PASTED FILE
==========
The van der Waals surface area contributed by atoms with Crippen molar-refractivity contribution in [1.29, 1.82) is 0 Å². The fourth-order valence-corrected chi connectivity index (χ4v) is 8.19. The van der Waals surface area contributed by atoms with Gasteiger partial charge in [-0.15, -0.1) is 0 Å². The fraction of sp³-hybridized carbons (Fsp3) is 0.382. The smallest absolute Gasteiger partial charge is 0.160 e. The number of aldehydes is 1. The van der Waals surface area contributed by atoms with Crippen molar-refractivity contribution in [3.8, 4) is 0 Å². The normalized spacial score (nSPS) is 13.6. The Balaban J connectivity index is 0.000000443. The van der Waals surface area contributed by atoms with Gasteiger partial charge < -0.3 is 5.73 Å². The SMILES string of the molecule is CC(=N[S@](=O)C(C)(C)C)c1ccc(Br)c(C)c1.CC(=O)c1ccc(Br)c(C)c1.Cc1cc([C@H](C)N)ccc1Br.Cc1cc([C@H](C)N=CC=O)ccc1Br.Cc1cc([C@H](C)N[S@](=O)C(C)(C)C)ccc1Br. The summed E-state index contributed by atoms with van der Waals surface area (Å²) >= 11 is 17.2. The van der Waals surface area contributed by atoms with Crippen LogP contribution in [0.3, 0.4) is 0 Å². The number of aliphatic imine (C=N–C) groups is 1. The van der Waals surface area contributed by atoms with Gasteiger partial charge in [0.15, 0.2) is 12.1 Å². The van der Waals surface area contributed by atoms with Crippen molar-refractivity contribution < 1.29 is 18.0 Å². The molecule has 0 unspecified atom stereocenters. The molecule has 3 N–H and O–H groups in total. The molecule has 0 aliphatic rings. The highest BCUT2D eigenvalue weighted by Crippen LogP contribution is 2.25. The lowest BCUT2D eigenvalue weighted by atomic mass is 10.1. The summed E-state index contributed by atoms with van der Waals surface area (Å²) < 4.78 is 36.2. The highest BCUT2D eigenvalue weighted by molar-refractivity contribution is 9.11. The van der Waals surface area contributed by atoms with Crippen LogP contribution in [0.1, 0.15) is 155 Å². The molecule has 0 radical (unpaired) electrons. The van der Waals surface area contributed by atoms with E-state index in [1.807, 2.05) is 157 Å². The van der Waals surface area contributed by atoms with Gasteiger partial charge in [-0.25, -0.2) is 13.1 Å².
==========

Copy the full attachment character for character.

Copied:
The van der Waals surface area contributed by atoms with Crippen molar-refractivity contribution in [1.29, 1.82) is 0 Å². The fourth-order valence-corrected chi connectivity index (χ4v) is 8.19. The van der Waals surface area contributed by atoms with Gasteiger partial charge in [-0.15, -0.1) is 0 Å². The fraction of sp³-hybridized carbons (Fsp3) is 0.382. The smallest absolute Gasteiger partial charge is 0.160 e. The number of aldehydes is 1. The van der Waals surface area contributed by atoms with Crippen molar-refractivity contribution in [3.8, 4) is 0 Å². The normalized spacial score (nSPS) is 13.6. The Balaban J connectivity index is 0.000000443. The van der Waals surface area contributed by atoms with Gasteiger partial charge < -0.3 is 5.73 Å². The SMILES string of the molecule is CC(=N[S@](=O)C(C)(C)C)c1ccc(Br)c(C)c1.CC(=O)c1ccc(Br)c(C)c1.Cc1cc([C@H](C)N)ccc1Br.Cc1cc([C@H](C)N=CC=O)ccc1Br.Cc1cc([C@H](C)N[S@](=O)C(C)(C)C)ccc1Br. The summed E-state index contributed by atoms with van der Waals surface area (Å²) >= 11 is 17.2. The van der Waals surface area contributed by atoms with Crippen LogP contribution in [0.3, 0.4) is 0 Å². The number of aliphatic imine (C=N–C) groups is 1. The van der Waals surface area contributed by atoms with Gasteiger partial charge in [0.15, 0.2) is 12.1 Å². The van der Waals surface area contributed by atoms with Crippen molar-refractivity contribution < 1.29 is 18.0 Å². The molecule has 0 unspecified atom stereocenters. The molecule has 3 N–H and O–H groups in total. The molecule has 0 aliphatic rings. The highest BCUT2D eigenvalue weighted by Crippen LogP contribution is 2.25. The lowest BCUT2D eigenvalue weighted by atomic mass is 10.1. The summed E-state index contributed by atoms with van der Waals surface area (Å²) < 4.78 is 36.2. The highest BCUT2D eigenvalue weighted by molar-refractivity contribution is 9.11. The van der Waals surface area contributed by atoms with Crippen LogP contribution in [0.1, 0.15) is 155 Å². The molecule has 0 radical (unpaired) electrons. The van der Waals surface area contributed by atoms with E-state index in [1.807, 2.05) is 157 Å². The van der Waals surface area contributed by atoms with Gasteiger partial charge in [-0.25, -0.2) is 13.1 Å².